Inflammatory / infectious

Chlamydia trachomatis

Last author update: 1 October 2010
Last staff update: 13 December 2022

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PubMed search: Chlamydia trachomatis cervix

Farnaz Hasteh, M.D.
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Cite this page: Hasteh F. Chlamydia trachomatis. PathologyOutlines.com website. https://www.pathologyoutlines.com/topic/cervixchlamydia.html. Accessed September 26th, 2023.
Definition / general
  • Chlamydia trachomatis is the most common sexually transmitted bacterial infection in the U.S.
  • 4 million new cases annually in US
  • Transmitted by sexual intercourse and to newborns during delivery
  • Risk factors include sexually active young women, OCP use, pregnancy
  • In gynecologic tract, affects cervix, uterus, adnexae; not vulva / vagina
  • Chlamydia trachomatis is an obligate intracellular parasite with elementary bodies (infectious but incapable of cell division) and reticulate bodies (multiply within cytoplasm, but not infectious until they transfer back into elementary bodies)
Clinical features
  • Infection is usually not associated with symptoms (Sex Health 2004;1:115)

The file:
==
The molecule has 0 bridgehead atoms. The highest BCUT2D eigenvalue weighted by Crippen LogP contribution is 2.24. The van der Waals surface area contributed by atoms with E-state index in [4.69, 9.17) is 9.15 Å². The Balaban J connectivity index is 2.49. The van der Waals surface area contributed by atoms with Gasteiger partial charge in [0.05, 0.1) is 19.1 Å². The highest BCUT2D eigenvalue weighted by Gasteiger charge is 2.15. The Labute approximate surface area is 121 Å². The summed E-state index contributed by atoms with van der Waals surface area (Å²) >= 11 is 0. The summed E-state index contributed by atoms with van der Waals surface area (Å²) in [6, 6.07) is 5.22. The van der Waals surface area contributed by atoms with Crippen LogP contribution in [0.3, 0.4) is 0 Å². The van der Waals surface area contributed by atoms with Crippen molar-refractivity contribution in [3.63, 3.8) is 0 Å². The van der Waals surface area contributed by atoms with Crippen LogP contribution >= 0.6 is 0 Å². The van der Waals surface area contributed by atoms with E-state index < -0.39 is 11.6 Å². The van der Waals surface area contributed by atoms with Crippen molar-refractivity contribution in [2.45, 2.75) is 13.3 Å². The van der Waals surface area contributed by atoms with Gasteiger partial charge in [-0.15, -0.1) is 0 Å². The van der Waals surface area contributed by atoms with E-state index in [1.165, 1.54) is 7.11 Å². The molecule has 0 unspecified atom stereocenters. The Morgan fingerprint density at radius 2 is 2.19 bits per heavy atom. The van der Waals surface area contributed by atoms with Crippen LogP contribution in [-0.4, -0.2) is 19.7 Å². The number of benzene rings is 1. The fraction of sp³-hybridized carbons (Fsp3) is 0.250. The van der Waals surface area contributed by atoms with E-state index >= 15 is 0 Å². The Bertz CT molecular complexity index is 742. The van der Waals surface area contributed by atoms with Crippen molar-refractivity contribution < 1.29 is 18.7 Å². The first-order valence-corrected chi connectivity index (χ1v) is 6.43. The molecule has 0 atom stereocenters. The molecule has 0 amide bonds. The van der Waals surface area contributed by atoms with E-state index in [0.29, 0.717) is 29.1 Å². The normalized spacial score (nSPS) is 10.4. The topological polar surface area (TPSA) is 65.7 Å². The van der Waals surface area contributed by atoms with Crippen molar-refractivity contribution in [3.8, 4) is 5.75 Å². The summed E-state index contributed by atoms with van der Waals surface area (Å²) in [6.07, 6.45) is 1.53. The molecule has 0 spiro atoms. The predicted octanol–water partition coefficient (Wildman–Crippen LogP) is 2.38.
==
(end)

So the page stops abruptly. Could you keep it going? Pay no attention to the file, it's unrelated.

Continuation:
• Symptoms, present in 1/3, include mucopurulent cervicitis with yellow exudate
  • PID and infertility are late complications
  • Also leading cause of pneumonia and pinkeye in neonates
  • Not associated with dysplasia or cervical cancer (Diagn Cytopathol 2007;35:198)
  • Diagnose based on culture, PCR of urine or enzyme immunoassay on cervical / urethral swab (Arch Pathol Lab Med 2000;124:840)
  • Nucleic acid amplification of urine has similar sensitivity as samples from cervix or urethra (Ann Intern Med 2005;142:914)
  • Immunotypes A - C cause trachoma (chronic conjunctivitis endemic in Africa and Asia)
  • Immunotypes D - K cause genital tract infections (eMedicine: Chlamydial Genitourinary Infections)
  • Immunotypes L1 - L3 cause lymphogranuloma venereum (associated with genital ulcer disease in tropical countries)
  • Doxycycline
  • Patient and all sex partners should be treated
Microscopic (histologic) description
  • Lymphoid germinal centers (follicular cervicitis - sensitive but not specific for chlamydia), plasma cells, reactive epithelial atypia
Cytology description
  • Involvement of endocervical cells or metaplastic cells but not mature squamous cells
  • Granular cytoplasm with multiple intracytoplasmic inclusions with central small coccoid bodies
  • Targetoid inclusion within large intracytoplasmic vacuole
  • "Nebular bodies" are more specific, but are difficult to differentiate from intracytoplasmic mucin vacuoles (Diagn Cytopathol 1991;7:252)
  • Nuclear enlargement, hyperchromasia or multinucleation
  • Marked acute inflammation is common
Cytology images

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Molecular / cytogenetics description
  • Residual liquid based pap (LBP) test can be submitted for both microbiological testing (chlamydia and neisseria), as well as DNA testing for HPV (Diagn Cytopathol 2005;33:177)
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